What is it to feel? What puts you in direct touch with your feelings, your emotions? Serendipity around sweet emotion inspired this post.
For me and for so many people, music is the most direct route to the sweetest emotion. Music is a language that cannot be spoken. Yet it can say everything that needs to be said. Music combined with words can connect directly to your deepest emotions, even if you don’t know why. Music can save your life.
This week I came across a beautiful story about the pure emotional power of music. Run-DMC’s DMC – aka Darryl ‘DMC’ McDaniels – tells of the literally life-saving power of music in his life.
Through the magic of modern technology, I can include the video right here. It would be unfair to “spoiler” this video by saying anything about its contents. But I urge you to devote a few minutes to watching it.
I love that he chose to sport an Aerosmith Sweet Emotion t-shirt for this video, referencing both Run-DMC’s Walk This Way collaboration with Aerosmith, and the sweet emotional power of music that he is describing.
Mr McDaniels shows us that the pure power of music can find you at any age – and when you need it most.
For others the power of music can be nostalgic. It can put you in touch with the highs and lows of your own life.
The best year for music
Gentle reader: What, for you, is the best year that there has ever been for music? The answer to this question is always highly personal, and highly revealing. David Hepworth would argue that it’s 1971, and has written a highly entertaining book setting out his case. But with the greatest of respect to Mr Hepworth, I believe there is no objectively right or wrong answer.
Most people’s answer to the question of the best year for music tends to coincide with the year between ages 15 and 21 in which they were happiest, or on which they look back most fondly.
Been dazed and confused for so long it’s not true
I think it’s safe to guess that filmmaker Richard Linklater would locate both his happiest memories and his best year for music in 1976, when he was 16.
Ever since I first saw it, I have loved Linklater’s 1993 film Dazed and Confused, which looks back to the last day of high school in summer 1976. It is one of my two or three all-time favourite films. Yet I’ve always found it hard to put into words why this film speaks to me so profoundly. It somehow creates the most honest and most perfect – and yet also the most poetic – expression of all that’s good and bad about what it is to be young.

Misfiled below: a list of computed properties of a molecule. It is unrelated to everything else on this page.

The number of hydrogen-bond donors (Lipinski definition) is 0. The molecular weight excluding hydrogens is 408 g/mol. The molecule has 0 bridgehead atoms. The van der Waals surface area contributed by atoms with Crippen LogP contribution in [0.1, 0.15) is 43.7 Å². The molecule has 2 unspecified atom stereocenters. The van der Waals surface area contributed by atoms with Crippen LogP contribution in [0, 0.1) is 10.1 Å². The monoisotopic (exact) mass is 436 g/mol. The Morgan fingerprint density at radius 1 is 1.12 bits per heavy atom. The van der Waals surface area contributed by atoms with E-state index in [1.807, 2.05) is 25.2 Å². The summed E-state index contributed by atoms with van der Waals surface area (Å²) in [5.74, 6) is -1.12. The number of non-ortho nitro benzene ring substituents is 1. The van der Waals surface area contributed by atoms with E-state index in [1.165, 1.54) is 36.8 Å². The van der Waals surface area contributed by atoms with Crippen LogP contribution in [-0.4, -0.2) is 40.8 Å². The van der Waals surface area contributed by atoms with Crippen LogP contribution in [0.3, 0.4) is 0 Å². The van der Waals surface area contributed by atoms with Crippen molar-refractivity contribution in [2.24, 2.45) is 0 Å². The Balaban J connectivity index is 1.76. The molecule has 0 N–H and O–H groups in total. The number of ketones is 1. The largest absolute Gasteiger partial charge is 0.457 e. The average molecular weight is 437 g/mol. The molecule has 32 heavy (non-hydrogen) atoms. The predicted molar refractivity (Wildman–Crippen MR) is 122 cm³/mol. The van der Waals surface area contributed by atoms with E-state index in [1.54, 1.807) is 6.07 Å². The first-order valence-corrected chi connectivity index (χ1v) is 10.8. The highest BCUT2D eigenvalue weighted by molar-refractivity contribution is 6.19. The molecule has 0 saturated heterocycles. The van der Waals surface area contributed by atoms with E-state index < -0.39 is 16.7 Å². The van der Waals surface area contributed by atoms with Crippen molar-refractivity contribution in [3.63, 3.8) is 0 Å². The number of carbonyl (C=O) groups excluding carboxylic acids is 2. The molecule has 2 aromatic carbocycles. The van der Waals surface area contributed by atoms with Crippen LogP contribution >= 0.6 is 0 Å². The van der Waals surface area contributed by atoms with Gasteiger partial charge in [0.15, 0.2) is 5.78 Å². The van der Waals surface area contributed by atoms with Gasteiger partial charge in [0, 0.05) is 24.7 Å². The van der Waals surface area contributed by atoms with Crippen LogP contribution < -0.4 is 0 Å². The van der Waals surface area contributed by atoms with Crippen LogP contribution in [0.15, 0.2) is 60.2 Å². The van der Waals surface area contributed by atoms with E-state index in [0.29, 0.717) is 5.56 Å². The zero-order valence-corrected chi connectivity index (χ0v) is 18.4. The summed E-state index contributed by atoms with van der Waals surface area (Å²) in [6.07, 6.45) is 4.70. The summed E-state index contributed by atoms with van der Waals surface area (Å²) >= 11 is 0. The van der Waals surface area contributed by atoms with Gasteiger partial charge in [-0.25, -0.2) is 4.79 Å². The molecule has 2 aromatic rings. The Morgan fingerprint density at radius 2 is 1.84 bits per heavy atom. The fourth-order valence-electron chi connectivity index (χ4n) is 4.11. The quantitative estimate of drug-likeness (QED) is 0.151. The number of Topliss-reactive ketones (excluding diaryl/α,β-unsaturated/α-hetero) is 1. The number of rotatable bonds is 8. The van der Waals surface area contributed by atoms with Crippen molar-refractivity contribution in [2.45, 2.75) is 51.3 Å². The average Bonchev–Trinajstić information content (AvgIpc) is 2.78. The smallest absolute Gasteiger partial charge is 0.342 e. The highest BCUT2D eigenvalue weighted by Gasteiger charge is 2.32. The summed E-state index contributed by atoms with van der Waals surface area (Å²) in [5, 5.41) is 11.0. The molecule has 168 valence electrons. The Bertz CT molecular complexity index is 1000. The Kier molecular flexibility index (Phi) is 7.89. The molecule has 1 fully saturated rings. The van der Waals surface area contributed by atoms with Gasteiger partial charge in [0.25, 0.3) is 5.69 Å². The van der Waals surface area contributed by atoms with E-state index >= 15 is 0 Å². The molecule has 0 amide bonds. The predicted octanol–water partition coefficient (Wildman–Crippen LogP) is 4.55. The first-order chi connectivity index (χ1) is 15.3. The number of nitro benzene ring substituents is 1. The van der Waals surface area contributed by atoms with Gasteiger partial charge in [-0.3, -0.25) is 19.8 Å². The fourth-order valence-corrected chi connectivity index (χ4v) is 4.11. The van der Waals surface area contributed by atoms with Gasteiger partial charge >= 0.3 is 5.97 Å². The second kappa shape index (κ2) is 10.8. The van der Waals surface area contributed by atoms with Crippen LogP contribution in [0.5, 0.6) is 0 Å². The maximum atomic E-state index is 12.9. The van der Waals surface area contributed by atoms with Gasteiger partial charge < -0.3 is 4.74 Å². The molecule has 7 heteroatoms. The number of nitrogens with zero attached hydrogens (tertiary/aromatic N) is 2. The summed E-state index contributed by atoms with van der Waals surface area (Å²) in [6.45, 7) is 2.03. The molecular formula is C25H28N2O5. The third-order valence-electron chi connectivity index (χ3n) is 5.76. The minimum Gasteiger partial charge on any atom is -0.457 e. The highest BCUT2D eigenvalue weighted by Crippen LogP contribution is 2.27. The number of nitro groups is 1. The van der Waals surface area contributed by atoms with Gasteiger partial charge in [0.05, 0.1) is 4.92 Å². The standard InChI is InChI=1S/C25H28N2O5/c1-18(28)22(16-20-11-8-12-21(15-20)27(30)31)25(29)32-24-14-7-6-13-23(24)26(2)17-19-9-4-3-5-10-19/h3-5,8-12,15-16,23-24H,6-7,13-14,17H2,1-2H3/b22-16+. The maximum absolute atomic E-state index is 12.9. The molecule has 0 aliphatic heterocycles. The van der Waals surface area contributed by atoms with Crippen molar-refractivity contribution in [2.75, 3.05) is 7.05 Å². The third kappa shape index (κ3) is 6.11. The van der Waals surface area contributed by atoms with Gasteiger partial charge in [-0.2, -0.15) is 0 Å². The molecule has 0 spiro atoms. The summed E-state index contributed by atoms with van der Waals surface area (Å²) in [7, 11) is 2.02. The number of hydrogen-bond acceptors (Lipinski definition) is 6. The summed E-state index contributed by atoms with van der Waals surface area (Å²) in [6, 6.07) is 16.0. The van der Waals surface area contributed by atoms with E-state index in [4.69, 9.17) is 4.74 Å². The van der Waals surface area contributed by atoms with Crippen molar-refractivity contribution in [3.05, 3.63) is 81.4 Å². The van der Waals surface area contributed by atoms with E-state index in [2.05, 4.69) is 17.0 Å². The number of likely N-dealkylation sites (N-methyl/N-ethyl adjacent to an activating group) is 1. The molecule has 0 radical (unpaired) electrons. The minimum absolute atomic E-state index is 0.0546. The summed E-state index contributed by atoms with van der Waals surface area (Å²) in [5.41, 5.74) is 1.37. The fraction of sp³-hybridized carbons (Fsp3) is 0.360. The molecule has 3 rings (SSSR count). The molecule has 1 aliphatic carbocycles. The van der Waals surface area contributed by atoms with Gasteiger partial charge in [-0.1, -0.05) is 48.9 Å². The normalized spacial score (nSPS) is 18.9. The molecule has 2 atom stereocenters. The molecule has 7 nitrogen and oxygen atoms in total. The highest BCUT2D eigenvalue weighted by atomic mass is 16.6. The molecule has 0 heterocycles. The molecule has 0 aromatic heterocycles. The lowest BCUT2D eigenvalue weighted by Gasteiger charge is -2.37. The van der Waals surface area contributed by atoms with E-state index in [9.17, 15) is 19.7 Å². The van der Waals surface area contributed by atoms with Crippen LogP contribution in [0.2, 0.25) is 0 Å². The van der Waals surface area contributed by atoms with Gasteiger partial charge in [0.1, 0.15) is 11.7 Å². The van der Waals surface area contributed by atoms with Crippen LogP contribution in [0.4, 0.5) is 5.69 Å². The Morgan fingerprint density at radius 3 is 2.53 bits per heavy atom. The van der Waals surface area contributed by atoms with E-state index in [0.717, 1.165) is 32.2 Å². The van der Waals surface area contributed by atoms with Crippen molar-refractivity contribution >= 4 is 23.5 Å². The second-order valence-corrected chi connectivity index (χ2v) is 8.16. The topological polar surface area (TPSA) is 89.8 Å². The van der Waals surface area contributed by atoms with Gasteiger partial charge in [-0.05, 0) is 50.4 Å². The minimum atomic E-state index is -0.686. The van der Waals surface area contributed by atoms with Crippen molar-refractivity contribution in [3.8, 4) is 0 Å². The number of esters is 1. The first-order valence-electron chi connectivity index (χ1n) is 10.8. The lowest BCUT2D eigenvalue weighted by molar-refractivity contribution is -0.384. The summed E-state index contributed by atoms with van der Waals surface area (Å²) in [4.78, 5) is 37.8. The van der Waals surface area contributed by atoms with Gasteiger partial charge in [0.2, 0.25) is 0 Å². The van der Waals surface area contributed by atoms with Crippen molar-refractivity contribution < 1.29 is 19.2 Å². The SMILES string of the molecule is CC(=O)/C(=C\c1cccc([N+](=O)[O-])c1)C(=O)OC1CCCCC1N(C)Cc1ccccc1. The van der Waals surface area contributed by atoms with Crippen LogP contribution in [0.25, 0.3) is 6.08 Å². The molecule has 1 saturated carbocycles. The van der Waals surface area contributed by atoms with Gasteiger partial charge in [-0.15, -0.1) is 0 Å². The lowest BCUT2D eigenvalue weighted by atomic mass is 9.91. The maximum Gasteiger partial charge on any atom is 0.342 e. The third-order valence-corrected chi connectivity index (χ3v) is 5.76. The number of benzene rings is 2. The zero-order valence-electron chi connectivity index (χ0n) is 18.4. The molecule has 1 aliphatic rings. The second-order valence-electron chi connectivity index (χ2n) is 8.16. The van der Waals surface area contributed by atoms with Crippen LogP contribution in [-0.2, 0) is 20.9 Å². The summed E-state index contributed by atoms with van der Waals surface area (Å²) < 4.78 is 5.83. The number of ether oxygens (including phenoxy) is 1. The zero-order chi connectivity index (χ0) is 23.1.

Music enhances and colours the emotions evoked by Dazed and Confused. The music that the teens of 1976 were listening to plays throughout, adding so much to the film’s magic. For example, Aerosmith’s Sweet Emotion plays over the opening credits (which act as a perfect summary of the film to come).
I’m currently reading Movie Freak: My Life Watching Movies by US film critic Owen Gleiberman*. I was delighted to read (on the same day that I came across DMC’s video) that Gleiberman reveres Dazed and Confused as much as I do. He makes a wonderful stab at trying to capture the secret of its casual brilliance:
“Dazed and Confused is a time-machine miracle, and here’s why I still have no idea how Linklater brought it off. It’s one thing to get every detail right. But when filmmakers go into the past, even when it’s their own, they almost never succeed in capturing the vibe, the way an entire era felt. There was an ethereally morose, hanging-in-the-air stasis to the mid-’70s, and the eeriness of Dazed and Confused is how completely Linklater tapped into the feeling of nothing happening in the midst of everything that was happening. […] The opening shot, of an orange Pontiac GTO slowly arcing around a parking lot to Sweet Emotion, caught the dilapidated aimlessness, and Linklater never deviated from that; he made a teen comedy about the lowly, lovely splendor of going nowhere fast.”
“A time-machine miracle”! Perfectly put, Mr Gleiberman. He is onto something here. I would go further and say that Dazed and Confused captures not only the “vibe” of the time in which it is set, but also that of adolescence itself. Or at least the “lowly, lovely splendor of going nowhere fast” feeling that I associate with that age. "The feeling of nothing happening in the midst of everything that was happening.“
At that time of uncertainty, of growth, happiness and sadness, of everything and nothing changing all at once, nothing spoke to me like music did and does. The ability of music to tap into, to reflect and to express my feelings has always been with me. It always will be.
I always want the best year for music to be next year. More than that, I always want music to be able to mean the world to me. I want music to continue to connect me to purest feeling.
* I first became aware of Mr Gleiberman via his excellent appearance on the Bret Easton Ellis podcast, in which he shared some fine words on why modern interconnected franchise films leave him cold. Testify, brother:
"The dirty secret of fanboy culture, of geek culture, is that it’s this kind of encyclopedia culture. I mean, the fans are obsessed with the minutiae of it. And yet, once the movies come out, most of these movies are not very good. They’re corporate products. That’s true of the Harry Potter films. So what you have now, I think, is a generation that’s obsessed with corporate products and the information that’s in them. These are like cinematically dramatised Wikipedia entries.”